Under the Sign of the House also comes from one of the poems in that collection — "Black Hawthorne" — and since most of the works in that chapbook were written in Mexico I wanted to frame them that way. The phrase could just as easily be translated as 'under the spell of the room' or something. When I left Mexico it was such a distinct experience, & even though I was just crossing a border — not an ocean — the differences between life there & life here resonated with me 24 hours a day for a very long time. I mean here we are in the U.S. — we share a border with Mexico, but in my experience we might just as well be on separate planets, since I think that Mexican culture, socially, economically & politically, has more relationship with life in parts of Europe, Africa or Asia than with life in the U.S. I had a pretty good taste of living in both a provincial city (Oaxaca) and the world's largest city (Mexico City). When I moved to Oaxaca it was still a small city of maybe a half a million people including its outlying areas, & was a 10- or 12-hour car ride from Mexico City & therefore pretty cut off from any kind of urban culture. Two years later I moved to Mexico City, which has a population, more or less, of 25 million people, and needless to say, that was a totally different experience. Add to all of that the fact that I was a foreigner, and female, in a Latin, male-dominated culture. So I could say that those two places were two of the rooms of the 'house' in that title. The thing is that the title was a way of framing that time of making those poems in that place.

GS: Can you do a close reading of something? I'll throw out "In Its Becoming," because I have questions of my own about a couple of the lines, but any other poem you'd like to go back to and sort of describe "the situation of making" would be nice.

IN ITS BECOMING

The room settling into its deepest sense
from the bottom up layered and fading
fast in its becoming
as though its properties were sinking
enough to say its geology being of interest
would hide its absolute thingness of concrete and glass
felt no differently then than window through
and pictured in its frame a tree paralleling
the shape of its becoming

Trees in the shapes of trees
"collecting toward the greenest cone"
waiting to be seen as such
stalling against time and portraiture
split hastily to cradle
how our corner of the world
might come to continue
enchanting

LP: Well the line in quotes comes from a Wallace Stevens poem. I was reading Stevens' work — & I loved the upward motion of that line, ("collecting toward the greenest cone") which I could actually see rising from beneath the ground & up into the sky — and it paralleled some of what I was playing with in that poem, that sort of lifting or sifting up — at the same time that I was describing the gravity & solidity of the physical properties of the room in that poem. The separation of the view experience from the room experience was happening that way too — sort of vertically, slowly. The window in my poem, through which I could see the top of a mountain covered by slightly dwarfed pine trees that formed what Stevens' line described — was what located me — what told me where I was. I was there; I was enchanted every day by that view from my desk out my studio window in Oaxaca, and by that sometimes slow and sometimes sudden sense of observation & mapping & fluidity.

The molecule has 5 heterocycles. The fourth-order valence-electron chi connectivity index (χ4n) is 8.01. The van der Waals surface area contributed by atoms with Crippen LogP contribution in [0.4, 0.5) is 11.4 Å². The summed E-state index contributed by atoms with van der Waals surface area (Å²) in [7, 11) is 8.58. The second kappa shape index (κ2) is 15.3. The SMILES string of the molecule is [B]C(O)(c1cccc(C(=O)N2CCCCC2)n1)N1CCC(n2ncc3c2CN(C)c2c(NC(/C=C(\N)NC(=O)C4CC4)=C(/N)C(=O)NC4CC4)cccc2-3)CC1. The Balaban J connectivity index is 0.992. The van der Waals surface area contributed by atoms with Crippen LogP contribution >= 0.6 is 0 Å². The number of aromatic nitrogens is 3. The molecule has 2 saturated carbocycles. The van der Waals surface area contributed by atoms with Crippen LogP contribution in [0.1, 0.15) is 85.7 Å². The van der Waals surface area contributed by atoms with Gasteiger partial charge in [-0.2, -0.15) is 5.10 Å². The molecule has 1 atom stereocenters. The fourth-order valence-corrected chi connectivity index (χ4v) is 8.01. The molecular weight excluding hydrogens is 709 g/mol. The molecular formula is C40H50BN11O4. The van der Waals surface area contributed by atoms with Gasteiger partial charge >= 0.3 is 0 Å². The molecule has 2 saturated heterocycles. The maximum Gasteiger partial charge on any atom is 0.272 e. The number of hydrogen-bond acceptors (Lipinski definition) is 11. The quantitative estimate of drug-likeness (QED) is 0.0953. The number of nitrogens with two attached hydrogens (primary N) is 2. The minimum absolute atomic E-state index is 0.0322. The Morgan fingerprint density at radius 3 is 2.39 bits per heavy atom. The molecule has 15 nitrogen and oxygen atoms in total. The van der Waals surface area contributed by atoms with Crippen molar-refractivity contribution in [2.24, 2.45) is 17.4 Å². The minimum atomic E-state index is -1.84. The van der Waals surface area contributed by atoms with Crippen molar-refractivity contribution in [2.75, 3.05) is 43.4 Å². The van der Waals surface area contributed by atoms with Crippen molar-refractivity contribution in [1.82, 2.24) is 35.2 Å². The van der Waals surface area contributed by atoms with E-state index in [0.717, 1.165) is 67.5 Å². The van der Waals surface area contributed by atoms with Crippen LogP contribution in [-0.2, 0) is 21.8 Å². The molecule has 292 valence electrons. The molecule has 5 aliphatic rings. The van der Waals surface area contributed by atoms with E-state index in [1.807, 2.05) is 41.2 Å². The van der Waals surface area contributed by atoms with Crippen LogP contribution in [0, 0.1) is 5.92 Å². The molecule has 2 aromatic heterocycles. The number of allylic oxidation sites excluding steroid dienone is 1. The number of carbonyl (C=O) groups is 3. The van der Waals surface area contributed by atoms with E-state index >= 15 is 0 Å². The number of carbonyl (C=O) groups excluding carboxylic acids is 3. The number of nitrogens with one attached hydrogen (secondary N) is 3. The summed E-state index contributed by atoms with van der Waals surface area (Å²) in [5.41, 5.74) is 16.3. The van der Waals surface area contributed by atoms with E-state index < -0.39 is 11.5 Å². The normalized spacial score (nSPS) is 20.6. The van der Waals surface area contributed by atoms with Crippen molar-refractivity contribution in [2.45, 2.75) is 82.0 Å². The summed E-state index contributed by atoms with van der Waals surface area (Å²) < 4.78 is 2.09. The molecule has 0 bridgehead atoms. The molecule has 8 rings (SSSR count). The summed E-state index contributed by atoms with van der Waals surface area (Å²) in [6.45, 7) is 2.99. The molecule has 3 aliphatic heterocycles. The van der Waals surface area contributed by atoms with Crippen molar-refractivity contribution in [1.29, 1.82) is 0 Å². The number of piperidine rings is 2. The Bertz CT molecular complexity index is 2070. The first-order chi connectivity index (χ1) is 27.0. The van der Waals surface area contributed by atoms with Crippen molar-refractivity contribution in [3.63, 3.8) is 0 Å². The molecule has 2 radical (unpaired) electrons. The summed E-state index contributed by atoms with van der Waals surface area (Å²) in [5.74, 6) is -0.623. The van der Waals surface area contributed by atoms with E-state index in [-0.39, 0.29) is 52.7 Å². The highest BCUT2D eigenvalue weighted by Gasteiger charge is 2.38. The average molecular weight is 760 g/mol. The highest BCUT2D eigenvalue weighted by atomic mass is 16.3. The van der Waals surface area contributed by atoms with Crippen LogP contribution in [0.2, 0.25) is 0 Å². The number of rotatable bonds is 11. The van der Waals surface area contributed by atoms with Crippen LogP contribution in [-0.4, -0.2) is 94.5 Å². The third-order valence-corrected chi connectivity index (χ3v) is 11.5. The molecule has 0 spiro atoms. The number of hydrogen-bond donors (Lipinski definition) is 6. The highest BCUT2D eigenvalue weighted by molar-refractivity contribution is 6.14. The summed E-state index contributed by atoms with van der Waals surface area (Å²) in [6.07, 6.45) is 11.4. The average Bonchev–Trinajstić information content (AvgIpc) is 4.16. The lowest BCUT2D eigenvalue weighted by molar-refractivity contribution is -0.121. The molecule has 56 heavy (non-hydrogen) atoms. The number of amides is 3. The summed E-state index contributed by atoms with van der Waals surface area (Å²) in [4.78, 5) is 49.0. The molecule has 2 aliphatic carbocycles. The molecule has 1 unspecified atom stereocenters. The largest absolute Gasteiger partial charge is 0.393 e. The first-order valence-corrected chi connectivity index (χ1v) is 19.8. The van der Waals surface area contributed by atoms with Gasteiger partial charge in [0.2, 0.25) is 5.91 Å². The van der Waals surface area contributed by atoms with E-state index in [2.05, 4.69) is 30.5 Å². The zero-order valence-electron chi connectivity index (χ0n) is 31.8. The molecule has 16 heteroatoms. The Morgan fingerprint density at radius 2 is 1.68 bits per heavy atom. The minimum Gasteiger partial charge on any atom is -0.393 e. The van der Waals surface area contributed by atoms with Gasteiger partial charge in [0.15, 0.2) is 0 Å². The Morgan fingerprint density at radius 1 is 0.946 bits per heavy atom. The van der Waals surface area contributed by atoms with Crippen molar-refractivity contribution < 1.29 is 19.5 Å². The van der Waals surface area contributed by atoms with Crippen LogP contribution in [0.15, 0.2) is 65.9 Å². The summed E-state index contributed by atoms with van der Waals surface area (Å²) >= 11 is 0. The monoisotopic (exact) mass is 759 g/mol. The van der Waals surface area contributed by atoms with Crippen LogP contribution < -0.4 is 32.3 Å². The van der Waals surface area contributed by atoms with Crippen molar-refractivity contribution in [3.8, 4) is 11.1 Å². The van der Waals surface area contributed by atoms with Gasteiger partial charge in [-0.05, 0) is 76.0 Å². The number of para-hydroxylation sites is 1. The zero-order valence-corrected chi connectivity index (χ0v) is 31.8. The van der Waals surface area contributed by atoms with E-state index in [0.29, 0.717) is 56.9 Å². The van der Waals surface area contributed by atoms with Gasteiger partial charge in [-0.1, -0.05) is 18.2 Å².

GS: Can you talk a bit about influences?

LP: I connected a lot to Ted Berrigan's way of allowing me to feel more familiar with the work of many different poets. Ted was the first poet I experienced a personal poetic connection with that extended way beyond just words on paper and The Sonnets is still an amazing bunch of work to me. It was one of the few books I took with me when I moved to Mexico. Also Bernadette Mayer's The Golden Book of Words and Midwinter Day, and Alice Notley's work did and still do something that makes my heart beat faster. They both move so fluently back and forth between what's intimate and what's just there. And I was hypnotized by Stein's work, which I still like to read aloud, and which I attempted to translate into Spanish. Laura Riding's work tantalized me — all that gravity and formality and erasure definitely felt very attractive. The list of influences is pretty zigzaggy — Pierre Reverdy, John Ashbery, Clark Coolidge, Kim Lyons, Albert Sgambati, Laura Moriarty, so many others — I have a tendency these days to read around and be surprised and moved to write by reading lots of different people. It's hard to honestly know if any of what I read by my contemporaries has influenced my work, except for those few whose work I've been paying attention to consistently for years. And I also think that learning a second language has been an influence that I can't really explain except to say that learning the formal workings of a second language and holding that as a sort of transparent canopy over my mother tongue has affected the way I see and hear what's being said or written, in English or in Spanish, and how I look at my own writing.